I love my blog, it's one of my biggest achievements and the fact that it reached over 10,000 views in the first few months alone had me beaming with pride, to be at over 70,000 views 3 years later leaves me without a doubt that this is something I want to continue to do. It has even sparked my desire to go into Social Media and editorial careers. I get to look back on my years of life with Type 1 Diabetes and I enjoy reading old blog posts about good or bad diabetes moments, to see how far I've come, to gain motivation, to find inspiration, to document the highs and lows of a life with diabetes, to get myself back on track when I've fallen out of routine and to show myself I can do it.

So why am I here? For a number of reasons actually, to be an advocate, to help myself through diabetes, to connect with other people who live with diabetes and to continue being part of a wonderful online community.

Monday, 9 May 2016

A letter: Diabetes burnout

Dear,
whom it may concern,

If you're feeling burnout, you're probably not too sure what it is you're experiencing at the moment, it's a time that leaves you wondering what it is that's going on, why have you lost the desire to control your blood sugar? Diabetes burnout is probably one of the biggest challenges a diabetic might face, it is a huge barrier to overcome. The feeling of defeat, the sense of failure, the lack of motivation to look after yourself, can weigh you down immensely and leave you pushing diabetes and all that it entails to the back of your mind. I've been there, so if you're in this position, I know how you're feeling. Even more so, I know that whatever you're feeling right now, you can come out the other side.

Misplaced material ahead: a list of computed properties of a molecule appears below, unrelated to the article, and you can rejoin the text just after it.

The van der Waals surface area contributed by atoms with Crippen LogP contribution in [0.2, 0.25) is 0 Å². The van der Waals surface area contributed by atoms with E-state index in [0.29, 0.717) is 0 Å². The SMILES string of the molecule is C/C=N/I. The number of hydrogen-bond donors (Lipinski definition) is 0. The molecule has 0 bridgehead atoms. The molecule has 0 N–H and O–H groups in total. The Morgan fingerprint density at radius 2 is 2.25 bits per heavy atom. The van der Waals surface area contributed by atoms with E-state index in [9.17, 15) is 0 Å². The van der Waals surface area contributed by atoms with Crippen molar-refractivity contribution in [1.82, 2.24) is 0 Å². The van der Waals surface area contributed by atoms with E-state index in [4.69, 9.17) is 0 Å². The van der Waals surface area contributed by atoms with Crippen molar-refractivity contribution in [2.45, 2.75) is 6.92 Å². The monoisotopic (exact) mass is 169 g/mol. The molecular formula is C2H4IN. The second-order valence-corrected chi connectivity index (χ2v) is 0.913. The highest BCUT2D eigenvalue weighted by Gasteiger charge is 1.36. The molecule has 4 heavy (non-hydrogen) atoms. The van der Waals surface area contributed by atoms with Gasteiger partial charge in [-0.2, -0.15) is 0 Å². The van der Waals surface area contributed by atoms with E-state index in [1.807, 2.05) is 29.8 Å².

I know that a lot of Health Care Professionals tend to ignore the emotional side of a life with Type 1 Diabetes, we have a massive responsibility right from the moment we're diagnosed. Immediately it becomes ours and our parents duty to keep us alive...and I feel like in the moment, a lot of people don't have the time or the capacity to fully absorb it, you go with the diagnosis and you get on with it- because right there, at that point, your focus is on "Ok, so what do I have to do to control this?" The frustrated thoughts come after, when you're more comfortable with Type 1 Diabetes and your mind starts to wander. Am I right? I feel like that's what process my emotions went through. When frustrations occur, you begin to push diabetes out, it all gets a bit overwhelming, and with that comes lack of motivation. Being your own pancreas is tiring, and sometimes we don't just get physically tired, but tired deep down, a tired soul.